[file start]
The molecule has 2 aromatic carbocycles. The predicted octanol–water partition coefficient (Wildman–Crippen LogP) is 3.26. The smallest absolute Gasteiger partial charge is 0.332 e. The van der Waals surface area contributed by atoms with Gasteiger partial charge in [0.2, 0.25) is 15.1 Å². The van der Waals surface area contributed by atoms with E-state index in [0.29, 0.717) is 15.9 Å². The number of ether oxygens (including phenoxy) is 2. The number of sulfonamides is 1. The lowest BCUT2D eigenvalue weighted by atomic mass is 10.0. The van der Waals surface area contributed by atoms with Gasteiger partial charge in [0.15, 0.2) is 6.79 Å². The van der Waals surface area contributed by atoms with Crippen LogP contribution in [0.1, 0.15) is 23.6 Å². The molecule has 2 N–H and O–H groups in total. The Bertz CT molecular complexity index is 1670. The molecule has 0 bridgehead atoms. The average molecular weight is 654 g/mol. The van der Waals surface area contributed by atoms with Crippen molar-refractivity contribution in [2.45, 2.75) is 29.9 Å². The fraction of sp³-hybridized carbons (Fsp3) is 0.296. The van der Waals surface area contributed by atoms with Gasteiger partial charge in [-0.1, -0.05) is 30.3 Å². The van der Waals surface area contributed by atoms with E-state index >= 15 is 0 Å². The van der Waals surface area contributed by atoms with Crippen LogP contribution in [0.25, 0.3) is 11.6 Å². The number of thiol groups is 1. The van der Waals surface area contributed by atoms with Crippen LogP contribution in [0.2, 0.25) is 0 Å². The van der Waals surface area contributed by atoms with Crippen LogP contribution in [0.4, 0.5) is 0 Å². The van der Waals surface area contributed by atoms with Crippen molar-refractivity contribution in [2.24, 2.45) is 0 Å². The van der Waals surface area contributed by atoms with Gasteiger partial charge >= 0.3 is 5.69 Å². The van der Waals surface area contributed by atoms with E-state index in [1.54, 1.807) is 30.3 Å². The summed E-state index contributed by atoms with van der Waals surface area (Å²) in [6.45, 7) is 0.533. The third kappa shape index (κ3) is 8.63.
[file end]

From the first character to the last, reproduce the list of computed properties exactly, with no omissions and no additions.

The molecule has 2 aromatic carbocycles. The predicted octanol–water partition coefficient (Wildman–Crippen LogP) is 3.26. The smallest absolute Gasteiger partial charge is 0.332 e. The van der Waals surface area contributed by atoms with Gasteiger partial charge in [0.2, 0.25) is 15.1 Å². The van der Waals surface area contributed by atoms with E-state index in [0.29, 0.717) is 15.9 Å². The number of ether oxygens (including phenoxy) is 2. The number of sulfonamides is 1. The lowest BCUT2D eigenvalue weighted by atomic mass is 10.0. The van der Waals surface area contributed by atoms with Gasteiger partial charge in [0.15, 0.2) is 6.79 Å². The van der Waals surface area contributed by atoms with Crippen LogP contribution in [0.1, 0.15) is 23.6 Å². The molecule has 2 N–H and O–H groups in total. The Bertz CT molecular complexity index is 1670. The molecule has 0 bridgehead atoms. The average molecular weight is 654 g/mol. The van der Waals surface area contributed by atoms with Crippen molar-refractivity contribution in [2.45, 2.75) is 29.9 Å². The fraction of sp³-hybridized carbons (Fsp3) is 0.296. The van der Waals surface area contributed by atoms with Gasteiger partial charge in [-0.1, -0.05) is 30.3 Å². The van der Waals surface area contributed by atoms with E-state index >= 15 is 0 Å². The van der Waals surface area contributed by atoms with Crippen LogP contribution in [0.25, 0.3) is 11.6 Å². The number of thiol groups is 1. The van der Waals surface area contributed by atoms with Crippen LogP contribution in [0.2, 0.25) is 0 Å². The van der Waals surface area contributed by atoms with Crippen LogP contribution in [0.4, 0.5) is 0 Å². The van der Waals surface area contributed by atoms with Crippen molar-refractivity contribution in [2.24, 2.45) is 0 Å². The van der Waals surface area contributed by atoms with Gasteiger partial charge >= 0.3 is 5.69 Å². The van der Waals surface area contributed by atoms with E-state index in [1.54, 1.807) is 30.3 Å². The summed E-state index contributed by atoms with van der Waals surface area (Å²) in [6.45, 7) is 0.533. The third kappa shape index (κ3) is 8.63.